Guidelines for writing descriptions can be found in the mime-descriptions-guidelines.txt file.

The format for magic entries is defined as:

# The format of magic entries is:
#
#     offset_start[:offset_end] pattern_type pattern [&pattern_mask] type
#
# <offset_start> and <offset_end> are decimal numbers (file offsets).
#
# <pattern_type> is (byte | short | long | string | date | beshort |
#                    belong | bedate | leshort | lelong | ledate).
#
# <pattern> is an ASCII string with non-printable characters escaped
# as hex or octal escape sequences, and spaces and other important
# whitespace escaped with '\'.
#
# <pattern_mask> is a string of hex digits. The mask must be the same
# length as the pattern.
#
# <type> is a valid MIME type.
#
# Order magic patterns such that ambiguous ones (such as
# application/x-ms-dos-executable) are at the end of the list and
# therefore get applied last.
#
# Avoid rules that require a seek deep into the examined file. If you
# must, locate such rules at the end of the list so that they get
# applied last
#
# When designing new document formats, make them easily recognizable
# by defining a sufficiently unique magic pattern near the document
# start. A good pattern is at least four bytes long and contains one
# or two non-printable characters so that text files won't be
# misidentified.

ROX

Note that ROX is now using this specification. This section details the previous implementation.

ROX searches MIME-info directories in CHOICESPATH (~/Choices/MIME-info:/usr/local/share/Choices/MIME-info:/usr/share/Choices/MIME-info by default). Files from earlier directories override those in later ones, but the order within a directory is not specified.

The files are in the same format as GNOME, except:

  • There are no .keys files, so files of all extensions are loaded.

  • The priority is ignored.

  • A case-sensitive match is tried first, then a lower-case match. No upper-case match is tried.

  • Multiple extensions are allowed. Eg:

    application/x-compressed-postscript
    	ext: ps.gz eps.gz
    					

When looking up the type for a file, ROX starts with the first '.' and tries a case-sensitive match of the remaining text against the extensions. The it tries again with the filename in lower-case. It then tries again from the second '.', and so on. If no type is found, it tries the regular expressions.

ROX has no rules for determining a file's type from its contents.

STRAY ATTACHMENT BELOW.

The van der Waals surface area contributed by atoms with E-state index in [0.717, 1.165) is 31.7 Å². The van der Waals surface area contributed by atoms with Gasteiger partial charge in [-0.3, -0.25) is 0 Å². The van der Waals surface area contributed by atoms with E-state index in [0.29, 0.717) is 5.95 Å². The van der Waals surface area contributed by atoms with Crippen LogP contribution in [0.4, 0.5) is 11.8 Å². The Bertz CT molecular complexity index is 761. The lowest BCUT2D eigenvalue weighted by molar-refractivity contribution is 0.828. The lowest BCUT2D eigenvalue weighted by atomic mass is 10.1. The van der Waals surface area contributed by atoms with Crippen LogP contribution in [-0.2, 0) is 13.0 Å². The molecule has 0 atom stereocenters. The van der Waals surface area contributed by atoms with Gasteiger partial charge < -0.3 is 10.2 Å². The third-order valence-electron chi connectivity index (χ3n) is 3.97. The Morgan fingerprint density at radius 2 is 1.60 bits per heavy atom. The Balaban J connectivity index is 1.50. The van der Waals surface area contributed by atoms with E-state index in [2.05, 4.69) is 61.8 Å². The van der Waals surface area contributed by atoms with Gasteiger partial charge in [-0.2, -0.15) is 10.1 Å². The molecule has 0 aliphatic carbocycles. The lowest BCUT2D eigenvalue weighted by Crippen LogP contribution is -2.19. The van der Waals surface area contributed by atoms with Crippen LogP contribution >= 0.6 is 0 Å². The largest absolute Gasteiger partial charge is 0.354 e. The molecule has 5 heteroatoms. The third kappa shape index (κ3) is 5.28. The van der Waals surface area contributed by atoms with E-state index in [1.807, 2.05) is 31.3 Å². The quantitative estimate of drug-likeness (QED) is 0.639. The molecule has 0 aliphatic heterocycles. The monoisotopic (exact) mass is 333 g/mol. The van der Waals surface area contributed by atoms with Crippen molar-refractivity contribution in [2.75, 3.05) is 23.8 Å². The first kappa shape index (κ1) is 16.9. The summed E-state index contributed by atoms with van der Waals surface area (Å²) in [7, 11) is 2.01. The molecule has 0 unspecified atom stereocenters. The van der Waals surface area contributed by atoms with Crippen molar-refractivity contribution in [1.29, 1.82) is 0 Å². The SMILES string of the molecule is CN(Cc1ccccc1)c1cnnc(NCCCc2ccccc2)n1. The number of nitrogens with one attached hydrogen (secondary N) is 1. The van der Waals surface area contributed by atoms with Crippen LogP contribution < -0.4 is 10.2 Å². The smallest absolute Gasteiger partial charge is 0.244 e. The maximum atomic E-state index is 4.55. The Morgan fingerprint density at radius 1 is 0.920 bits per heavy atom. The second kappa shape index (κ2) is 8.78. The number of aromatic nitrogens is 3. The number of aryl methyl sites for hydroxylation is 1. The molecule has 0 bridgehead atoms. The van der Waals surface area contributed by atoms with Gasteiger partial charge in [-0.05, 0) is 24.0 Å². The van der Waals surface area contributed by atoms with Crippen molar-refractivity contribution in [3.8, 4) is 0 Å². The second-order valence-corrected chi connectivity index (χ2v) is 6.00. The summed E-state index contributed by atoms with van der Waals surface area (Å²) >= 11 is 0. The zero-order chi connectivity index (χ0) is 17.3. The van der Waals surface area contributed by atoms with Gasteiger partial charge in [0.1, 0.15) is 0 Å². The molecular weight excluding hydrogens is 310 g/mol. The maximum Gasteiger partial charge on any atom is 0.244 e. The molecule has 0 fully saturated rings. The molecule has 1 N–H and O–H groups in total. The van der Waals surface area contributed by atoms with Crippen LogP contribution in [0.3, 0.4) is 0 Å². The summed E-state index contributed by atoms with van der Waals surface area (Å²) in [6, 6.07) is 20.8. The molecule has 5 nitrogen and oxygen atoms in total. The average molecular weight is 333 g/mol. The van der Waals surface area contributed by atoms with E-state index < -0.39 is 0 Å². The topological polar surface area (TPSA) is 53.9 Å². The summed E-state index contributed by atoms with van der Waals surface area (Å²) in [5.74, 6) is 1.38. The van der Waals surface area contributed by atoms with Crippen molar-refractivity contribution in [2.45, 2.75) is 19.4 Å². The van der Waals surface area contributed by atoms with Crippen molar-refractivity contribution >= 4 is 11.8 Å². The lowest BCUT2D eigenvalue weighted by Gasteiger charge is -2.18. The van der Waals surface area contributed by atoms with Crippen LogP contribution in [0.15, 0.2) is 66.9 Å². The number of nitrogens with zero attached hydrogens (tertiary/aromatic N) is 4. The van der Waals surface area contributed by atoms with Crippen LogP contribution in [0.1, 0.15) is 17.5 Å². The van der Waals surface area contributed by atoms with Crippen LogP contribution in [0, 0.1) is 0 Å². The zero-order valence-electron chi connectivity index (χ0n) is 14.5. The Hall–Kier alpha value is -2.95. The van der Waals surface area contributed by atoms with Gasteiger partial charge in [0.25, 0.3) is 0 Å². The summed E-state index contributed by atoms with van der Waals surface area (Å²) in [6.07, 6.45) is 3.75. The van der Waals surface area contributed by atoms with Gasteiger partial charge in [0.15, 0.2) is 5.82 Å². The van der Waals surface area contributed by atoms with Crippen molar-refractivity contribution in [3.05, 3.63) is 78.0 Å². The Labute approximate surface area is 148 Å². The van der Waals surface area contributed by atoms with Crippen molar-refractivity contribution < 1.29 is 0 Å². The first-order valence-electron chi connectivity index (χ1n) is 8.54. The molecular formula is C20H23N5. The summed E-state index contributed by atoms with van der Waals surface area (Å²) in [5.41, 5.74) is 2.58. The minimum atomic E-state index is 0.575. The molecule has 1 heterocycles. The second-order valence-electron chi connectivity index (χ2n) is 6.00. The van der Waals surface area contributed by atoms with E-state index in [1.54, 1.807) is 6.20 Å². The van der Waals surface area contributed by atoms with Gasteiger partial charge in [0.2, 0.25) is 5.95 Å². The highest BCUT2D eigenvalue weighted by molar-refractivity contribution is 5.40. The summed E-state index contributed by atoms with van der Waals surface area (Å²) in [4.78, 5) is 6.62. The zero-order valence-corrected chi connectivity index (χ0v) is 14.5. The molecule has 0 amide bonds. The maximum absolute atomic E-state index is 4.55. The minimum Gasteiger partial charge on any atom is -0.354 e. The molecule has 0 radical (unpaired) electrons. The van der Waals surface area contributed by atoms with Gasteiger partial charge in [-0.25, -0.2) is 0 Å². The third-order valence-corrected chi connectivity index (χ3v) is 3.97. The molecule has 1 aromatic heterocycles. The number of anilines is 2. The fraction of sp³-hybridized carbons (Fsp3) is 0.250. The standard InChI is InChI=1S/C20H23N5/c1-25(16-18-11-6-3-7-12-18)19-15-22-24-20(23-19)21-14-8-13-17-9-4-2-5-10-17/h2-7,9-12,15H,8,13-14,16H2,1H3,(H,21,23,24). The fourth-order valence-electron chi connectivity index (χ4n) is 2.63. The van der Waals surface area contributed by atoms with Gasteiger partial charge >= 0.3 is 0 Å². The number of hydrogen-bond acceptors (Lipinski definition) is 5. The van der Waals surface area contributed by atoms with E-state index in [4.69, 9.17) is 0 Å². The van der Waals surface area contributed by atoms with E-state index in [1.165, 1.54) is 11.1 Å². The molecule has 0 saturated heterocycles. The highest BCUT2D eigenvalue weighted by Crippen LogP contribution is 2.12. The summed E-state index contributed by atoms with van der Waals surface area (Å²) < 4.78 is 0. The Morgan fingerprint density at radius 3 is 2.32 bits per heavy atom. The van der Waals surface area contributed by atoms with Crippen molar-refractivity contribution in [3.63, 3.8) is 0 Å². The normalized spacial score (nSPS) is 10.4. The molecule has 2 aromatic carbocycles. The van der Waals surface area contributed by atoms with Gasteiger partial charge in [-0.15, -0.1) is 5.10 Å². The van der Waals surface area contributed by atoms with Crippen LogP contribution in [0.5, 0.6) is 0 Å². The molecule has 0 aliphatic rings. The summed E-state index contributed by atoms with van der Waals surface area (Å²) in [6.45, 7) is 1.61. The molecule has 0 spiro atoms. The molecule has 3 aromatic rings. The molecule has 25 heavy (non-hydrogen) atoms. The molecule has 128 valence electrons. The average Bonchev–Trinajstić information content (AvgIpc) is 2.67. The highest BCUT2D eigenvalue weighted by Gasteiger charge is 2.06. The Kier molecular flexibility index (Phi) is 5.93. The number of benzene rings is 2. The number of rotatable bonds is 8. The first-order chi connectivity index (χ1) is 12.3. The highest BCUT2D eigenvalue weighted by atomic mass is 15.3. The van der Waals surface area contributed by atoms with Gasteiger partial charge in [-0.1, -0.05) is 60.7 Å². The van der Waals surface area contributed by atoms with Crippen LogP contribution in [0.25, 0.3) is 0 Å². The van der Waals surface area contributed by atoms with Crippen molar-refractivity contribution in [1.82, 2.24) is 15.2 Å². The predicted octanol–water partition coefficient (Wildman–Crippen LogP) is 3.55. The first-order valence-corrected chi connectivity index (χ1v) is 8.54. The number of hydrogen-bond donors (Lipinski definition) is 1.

ACAP Media Type Dataset Class

The ACAP Media Type Dataset Class[ACAP] draft proposes a network-based solution to the problem. The sytem is intended mainly to allow email clients to find a viewer application for an attachment. The draft gives the following example of a record for the `image/jpeg' type:

attribute                            value
---------                            -----
entry                                JPEG image
mediatype.common.type                image/jpeg
mediatype.common.extension           jpg
mediatype.common.extensionOther      (jpeg jpe jfif jfi)
mediatype.common.description         JPEG is an image format most
				     suitable for compressing photographs
mediatype.common.suppressWarning     1
mediatype.macOS.type.bin             JPEG
mediatype.macOS.creator.bin          JVWR
mediatype.macOS.creator.name         JPEG View
mediatype.macOS.action.edit.bin      8BIM
mediatype.macOS.action.edit.name     Adobe Photoshop
mediatype.unix.action.view           xv

Finding a type involves sending a query to a remote database, which is intended to allow companies to configure MIME information on a company-wide basis. The system is designed to allow a single database to be shared between different platforms.

It is not designed for handing a large number of lookups quickly, making the system too slow for use in file managers and similar. Both its name and contents matching are more primitive than other systems; only extensions can be matched, case is ignored, and the contents matching can only match an exact string at the start of the file. It provides similar information to this specification, except that it defines many items of platform-specific information in the core specification, instead of using namespacing to allow vendor extensions.

Unified system

In discussions about these systems, it was clear that the differences between the databases were simply a result of them being separate, and not due to any fundamental disagreements between developers. Everyone is keen to see them merged.

This specification proposes:

  • A standard way for applications to install new MIME related information.

  • A standard way of getting the MIME type for a file.

  • A standard way of getting information about a MIME type.

  • Standard locations for all the files, and methods of resolving conflicts.

Further, the existing databases have been merged into a single package [SharedMIME].

Directory layout

There are two important requirements for the way the MIME database is stored:

  • Applications must be able to extend the database in any way when they are installed, to add both new rules for determining type, and new information about specific types.

  • It must be possible to install applications in /usr, /usr/local and the user's home directory (in the normal Unix way) and have the MIME information used.